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Chapter 12 - Schizophrenia

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1 Chapter 12 - Schizophrenia

2 Psychosis Psychosis: a loss of contact with reality
Ability to perceive and respond to the environment significantly disturbed; functioning impaired Symptoms may include hallucinations (false sensory perceptions) and/or delusions (false beliefs)

3 Schizophrenia Individuals must show a deterioration in their work, social relations, and ability to care for themselves Six months or more

4 Schizophrenia Affects approximately 1 in 100 people in the world
Financial & emotional costs: enormous Increased risk of suicide and physical – often fatal – illness

5 Schizophrenia appears in all socioeconomic groups, but is found more frequently in the lower levels “downward drift”

6 Schizophrenia average age of onset for ♂ is 23 years, compared to 27 years for ♀; book states = numbers; other sources ♂ > ♀ Rates of diagnosis differ by marital status

7 The Clinical Picture symptoms, triggers, and course vary greatly
Some argue: group of distinct disorders that share common features

8 Pathological excesses - bizarre additions to a person’s behavior
Positive Symptoms Excess or distortion in normal repertoire of behavior and experience Pathological excesses - bizarre additions to a person’s behavior

9 Delusions Delusions Erroneous belief
Fixed and firmly held despite clear contradictory evidence Disturbance in the content of thought Grandeur Persecution Reference Nihilistic Thought Broadcasting Delusions

10 Hallucinations Hallucinations
False Sensory experiences/Perceptual disturbances Seems real but occurs in absence of any external perceptual stimulus Can occur in any sensory modality Hallucinations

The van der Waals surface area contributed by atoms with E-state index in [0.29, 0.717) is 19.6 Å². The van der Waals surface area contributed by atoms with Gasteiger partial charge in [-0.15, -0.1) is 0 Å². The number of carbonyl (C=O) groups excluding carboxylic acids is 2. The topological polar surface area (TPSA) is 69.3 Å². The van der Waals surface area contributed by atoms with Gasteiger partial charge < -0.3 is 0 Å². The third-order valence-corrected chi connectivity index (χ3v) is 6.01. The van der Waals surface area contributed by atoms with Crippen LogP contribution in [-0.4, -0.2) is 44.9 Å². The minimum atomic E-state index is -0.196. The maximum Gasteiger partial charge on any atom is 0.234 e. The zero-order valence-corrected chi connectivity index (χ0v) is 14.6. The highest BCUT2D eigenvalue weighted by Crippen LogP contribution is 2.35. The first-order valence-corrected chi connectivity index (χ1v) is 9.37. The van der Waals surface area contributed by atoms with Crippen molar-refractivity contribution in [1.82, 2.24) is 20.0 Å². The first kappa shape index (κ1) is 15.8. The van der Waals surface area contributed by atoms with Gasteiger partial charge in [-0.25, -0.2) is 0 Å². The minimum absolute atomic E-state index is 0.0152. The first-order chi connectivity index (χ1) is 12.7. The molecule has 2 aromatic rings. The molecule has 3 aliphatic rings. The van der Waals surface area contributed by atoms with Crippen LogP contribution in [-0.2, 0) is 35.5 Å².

11 Disorganized Speech Disorganized speech Failure to make sense
Despite conforming to semantic and syntactic rules of speech Disturbance in form (not content) of thought Disorganized speech

12 Disorganized Behavior
Impairment of goal-directed activity Occurs in areas of daily functioning Catatonia Catatonia stupor Inappropriate affect Disorganized and Catatonic Behavior

13 Absence or deficit of normally present behaviors
Negative Symptoms Affective flattening, Blunted affect Anhedonia Apathy Both a symptom and coping strategy Avolition Alogia Absence or deficit of normally present behaviors

14 Neurocognition Neurocognitive deficits found in people with schizophrenia Attentional and working memory deficits Eye-tracking dysfunctions

15 Course usually first appears between late teens and mid-30s
three phases: Prodromal Active Residual

Current thinking emphasizes interplay Multiple genetic factors Environmental factors

17 CAUSES TWIN STUDIES ADOPTION STUDIES The average concordance rate for MZ twins is 48%, whereas the comparable figure for DZ twins is 17%. Suggests strong genetic factors. Also compelling evidence for the importance of environment. Genain quadruplets Genetic factors play role in development of the disorder (Heston).

18 Biological Views

19 Biological Views Genetic factors may lead to the development of schizophrenia through two kinds of (potentially inherited) biological abnormalities: Biochemical abnormalities Abnormal brain structure

20 BIOLOGICAL CAUSES Current research focuses many neurotransmitters:
Interactions of multiple neurotransmitters The dopamine hypothesis Focuses on the function of dopamine in the limbic area of the brain. Hypothesis grew out of attempts to understand how antipsychotic drugs improve adjustment. Current research focuses many neurotransmitters: Dopamine Serotonin Glutamate